Teaming with Nutrients

Over two years ago, I reviewed an exceptional book on gardening in two of these columns. The book is Teaming with Microbes: The Organic Gardener’s Guide to the Soil Food Web, by Jeff Lowenfels and Wayne Lewis (Timber Press, 2010). That book uses readily accessible language to introduce gardeners to the microbial life that sustains healthy plants. It remains today an uncommonly scientific perspective on gardening and a valuable resource for all gardeners.

Now, the principal author of that book has released an equally valuable companion work: Teaming with Nutrients: The Organic Gardeners Guide to Optimizing Plant Nutrition (Timber Press, 2013). In this book, Lowenfels provides easily understood explanations of the chemistry, biology and botany involved in how nutrients get to plants, and how they contribute to the plant’s health and vigorous growth.

Common knowledge indicates that nitrogen is responsible for strong stem and foliage growth, phosphorus aids in healthy root growth and flower and seed production, and potassium is responsible for improving overall health and disease resistance.

Many gardeners employ a fairly rudimentary approach to plant nutrition, and often adopt one of the following major perspectives on the subject.

The Balanced Fertilizer Group doses all plants with a chemical fertilizer with equal parts of nitrogen, phosphorus and potassium, represented by the symbols N, P and K, e.g., a fertilizer labeled “10–10–10.”

The Customized Fertilizer Group uses chemical fertilizers that have varying percentages of these most important nutrients, depending on the cultivation objectives. For example, Osmocote’s Indoor/Outdoor Fertilizer, labeled 19–6–12, focuses on strong top growth and overall health, and less on root growth.

Both of these groups use more nitrogen than their plants really need, while unintentionally delivering excess nutrients that wash into waterways and harm aquatic ecosystems.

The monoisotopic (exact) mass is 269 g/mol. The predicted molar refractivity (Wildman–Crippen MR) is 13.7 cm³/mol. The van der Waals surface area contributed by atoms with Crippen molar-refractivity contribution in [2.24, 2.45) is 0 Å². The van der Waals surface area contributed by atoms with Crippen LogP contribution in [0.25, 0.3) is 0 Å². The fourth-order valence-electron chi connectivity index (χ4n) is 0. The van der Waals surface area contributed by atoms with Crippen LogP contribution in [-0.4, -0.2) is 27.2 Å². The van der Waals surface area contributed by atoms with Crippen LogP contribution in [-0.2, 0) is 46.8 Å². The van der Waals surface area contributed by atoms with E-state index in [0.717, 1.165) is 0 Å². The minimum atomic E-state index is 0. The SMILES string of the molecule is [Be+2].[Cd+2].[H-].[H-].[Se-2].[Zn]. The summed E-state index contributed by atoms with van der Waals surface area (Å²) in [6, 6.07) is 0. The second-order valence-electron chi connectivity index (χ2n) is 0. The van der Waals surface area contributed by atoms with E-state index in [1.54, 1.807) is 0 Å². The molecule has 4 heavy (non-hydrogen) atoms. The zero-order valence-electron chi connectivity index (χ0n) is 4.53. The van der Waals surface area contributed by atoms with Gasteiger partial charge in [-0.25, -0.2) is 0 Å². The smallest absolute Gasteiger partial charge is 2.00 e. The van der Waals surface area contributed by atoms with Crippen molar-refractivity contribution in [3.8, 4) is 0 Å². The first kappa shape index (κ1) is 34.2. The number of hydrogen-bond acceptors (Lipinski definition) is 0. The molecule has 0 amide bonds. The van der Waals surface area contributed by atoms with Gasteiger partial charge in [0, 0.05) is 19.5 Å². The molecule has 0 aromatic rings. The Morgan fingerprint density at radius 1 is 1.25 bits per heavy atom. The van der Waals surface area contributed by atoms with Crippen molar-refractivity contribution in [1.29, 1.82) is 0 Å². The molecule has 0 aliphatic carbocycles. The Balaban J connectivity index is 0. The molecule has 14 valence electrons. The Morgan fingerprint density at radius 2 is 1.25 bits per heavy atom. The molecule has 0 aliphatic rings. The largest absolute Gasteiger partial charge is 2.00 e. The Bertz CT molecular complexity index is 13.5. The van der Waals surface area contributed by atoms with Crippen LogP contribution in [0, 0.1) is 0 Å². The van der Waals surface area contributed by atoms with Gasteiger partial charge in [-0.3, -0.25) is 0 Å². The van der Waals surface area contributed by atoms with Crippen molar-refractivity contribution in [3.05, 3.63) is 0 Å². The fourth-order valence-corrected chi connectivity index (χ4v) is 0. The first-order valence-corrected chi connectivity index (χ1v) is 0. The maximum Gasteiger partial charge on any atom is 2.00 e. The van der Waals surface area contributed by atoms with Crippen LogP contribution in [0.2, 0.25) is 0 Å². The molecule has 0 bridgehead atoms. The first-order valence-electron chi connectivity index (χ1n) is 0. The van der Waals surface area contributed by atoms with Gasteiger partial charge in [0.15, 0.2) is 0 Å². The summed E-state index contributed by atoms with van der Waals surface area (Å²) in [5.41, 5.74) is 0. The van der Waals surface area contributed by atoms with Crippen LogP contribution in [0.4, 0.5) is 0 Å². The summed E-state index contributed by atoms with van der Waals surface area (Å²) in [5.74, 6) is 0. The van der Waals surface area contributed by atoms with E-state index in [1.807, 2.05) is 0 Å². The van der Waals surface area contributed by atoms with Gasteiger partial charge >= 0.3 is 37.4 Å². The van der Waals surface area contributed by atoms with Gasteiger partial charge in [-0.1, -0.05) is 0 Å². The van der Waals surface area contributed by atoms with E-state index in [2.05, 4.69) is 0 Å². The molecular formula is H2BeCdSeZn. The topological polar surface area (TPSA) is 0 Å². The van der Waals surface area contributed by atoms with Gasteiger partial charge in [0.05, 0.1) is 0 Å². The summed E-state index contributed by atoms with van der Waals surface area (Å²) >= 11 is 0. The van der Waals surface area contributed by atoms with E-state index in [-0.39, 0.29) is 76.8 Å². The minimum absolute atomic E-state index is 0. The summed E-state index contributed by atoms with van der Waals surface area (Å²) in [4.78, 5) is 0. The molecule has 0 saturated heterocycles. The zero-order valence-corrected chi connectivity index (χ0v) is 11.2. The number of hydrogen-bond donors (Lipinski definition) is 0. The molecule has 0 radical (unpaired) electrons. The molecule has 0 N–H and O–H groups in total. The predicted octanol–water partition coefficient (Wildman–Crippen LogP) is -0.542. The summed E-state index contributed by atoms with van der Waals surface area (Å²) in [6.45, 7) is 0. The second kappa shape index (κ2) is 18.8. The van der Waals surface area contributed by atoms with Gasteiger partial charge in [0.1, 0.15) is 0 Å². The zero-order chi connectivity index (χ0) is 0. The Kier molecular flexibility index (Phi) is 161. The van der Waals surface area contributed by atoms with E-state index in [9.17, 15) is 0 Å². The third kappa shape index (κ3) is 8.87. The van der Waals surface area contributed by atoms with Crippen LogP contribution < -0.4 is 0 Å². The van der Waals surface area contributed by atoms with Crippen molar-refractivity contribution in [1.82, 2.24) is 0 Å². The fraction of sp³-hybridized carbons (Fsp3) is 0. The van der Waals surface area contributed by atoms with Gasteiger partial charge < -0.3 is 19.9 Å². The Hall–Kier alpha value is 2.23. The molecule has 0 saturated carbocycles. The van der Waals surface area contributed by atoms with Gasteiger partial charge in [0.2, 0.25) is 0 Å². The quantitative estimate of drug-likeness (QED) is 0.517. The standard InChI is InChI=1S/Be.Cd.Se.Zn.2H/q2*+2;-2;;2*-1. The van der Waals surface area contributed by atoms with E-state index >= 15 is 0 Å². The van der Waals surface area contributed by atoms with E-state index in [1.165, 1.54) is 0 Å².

The Organic Fertilizer Group relies on fertilizers composed of organic plant or animal matter. These fertilizers include commercial products, manures and plant materials that a gardener composts in his/her own garden. These fertilizers also could be described in terms of N-P-K ratios, but compared to chemical fertilizers they act more slowly and over longer periods, and are friendlier to the environment.

The No-Fertilizer Group includes gardeners who add nothing to their gardens in the belief that plants will grow in the same soil year after year without depleting the nutrients. This is an error, as the garden’s declining performance demonstrates eventually.

In this book, Lowenfels offers deeper understanding of the major and minor plant nutrients and delivers the necessary science in a conversational style that most gardeners will appreciate.

Next week’s column will review Teaming with Nutrients in more detail and (no surprise) recommend reading this book as an investment in your long-term success in gardening.

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